According to the Financial Crimes Enforcement Network (FinCEN), the number of suspected check fraud cases reported by banks in the U.S. last year nearly doubled from the previous year.

Even as recent studies show the use of checks declined more than 7% per year since 2018, check crimes  have made a resurgence across the entire industry.

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Check crimes generally fall into two categories—fraud and scams.

Joe Bernardo is Wells Fargo‘s head of Fraud & Claims Operations.

Check fraud may involve using legitimate account information to attempt to steal money including:

• Check Washing: happens when fraudsters steal legitimate paper checks, usually out of the mail. They then use chemicals to “wash” the original ink off the check in order to change the amount and/or the payee name. After that, they cash the check to steal money from the account.

• Counterfeit Checks: include checks presented with fraudulent identification, or fake checks that scammers create using legitimate routing and account information. Fraudsters obtain the routing and account information through nefarious means, such as stealing checks, many times the same stolen check they’ve “washed”.

According to the American Bankers Association, fake checks scams are one of the most common instruments used to commit fraud against consumers. Fraudsters use various methods to steal money from their victims:

• Overpayments and Online sales scams can happen when someone buys something from you online and “accidently” sends a fake check for too much or more money than you expected, then asks you to deposit it and send a refund for the overage.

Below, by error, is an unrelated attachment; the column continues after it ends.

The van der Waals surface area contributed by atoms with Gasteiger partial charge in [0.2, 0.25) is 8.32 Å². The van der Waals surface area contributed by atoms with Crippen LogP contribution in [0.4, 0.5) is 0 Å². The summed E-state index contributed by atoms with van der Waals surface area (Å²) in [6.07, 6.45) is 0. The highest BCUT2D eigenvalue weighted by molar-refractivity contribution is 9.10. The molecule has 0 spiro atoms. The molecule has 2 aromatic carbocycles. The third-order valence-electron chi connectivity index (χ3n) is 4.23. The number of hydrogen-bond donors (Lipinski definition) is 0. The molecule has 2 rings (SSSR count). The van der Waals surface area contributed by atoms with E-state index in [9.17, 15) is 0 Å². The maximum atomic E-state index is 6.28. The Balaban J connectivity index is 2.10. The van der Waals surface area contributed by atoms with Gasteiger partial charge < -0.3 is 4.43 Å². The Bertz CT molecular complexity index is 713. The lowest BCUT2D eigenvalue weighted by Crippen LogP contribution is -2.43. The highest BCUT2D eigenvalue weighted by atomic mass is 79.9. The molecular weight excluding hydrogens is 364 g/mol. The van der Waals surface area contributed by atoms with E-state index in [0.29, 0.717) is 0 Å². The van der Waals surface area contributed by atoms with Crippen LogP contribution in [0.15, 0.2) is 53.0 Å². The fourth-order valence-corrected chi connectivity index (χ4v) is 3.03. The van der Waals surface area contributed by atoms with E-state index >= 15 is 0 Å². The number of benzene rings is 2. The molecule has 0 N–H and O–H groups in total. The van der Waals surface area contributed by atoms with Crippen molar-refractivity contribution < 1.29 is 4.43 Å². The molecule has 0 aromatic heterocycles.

• Lottery or prize scams involve receiving a random check in the mail for “lottery or sweepstakes winning.” The check comes with instructions about what to do with the check, asking you to send back a portion of the winnings, many times to cover taxes, shipping charges or processing fees.

• Fake job scams involve receiving a fake check from a company or business that instructs you to deposit the check and send back a portion or overage.  These are sometimes leveraged as an up-front signing bonus and look real. The goal here is for the fake check to be deposited and funds forwarded to the scammer. Ultimately the consumer will be liable for the funds once the check is returned.

Awareness and vigilance are key to combating check fraud and scams. Consider this checklist of potential safeguards:

  • Use non-erasable black gel ink when writing a check.
  • Set up account alerts.
  • Go directly to the Post Office if you must mail a check.
  • Use secure digital payment alternatives, such as online or mobile banking when possible.
  • Review your accounts, statements, and cashed checks images frequently.
    • Dispute fraudulent transactions in a timely manner.
  • Don’t accept or cash a check for more than is expected.
  • Wait to use funds after depositing a check until the check has cleared (if you don’t know the person or entity who wrote the check).

Finally, if something is too good to be true, it probably is. Trust your intuition and don’t make any rushed decisions.

For more information on spotting and avoiding scams, visit the Wells Fargo Security Center.

Author: Joe Bernardo is Wells Fargo‘s head of Fraud & Claims Operations.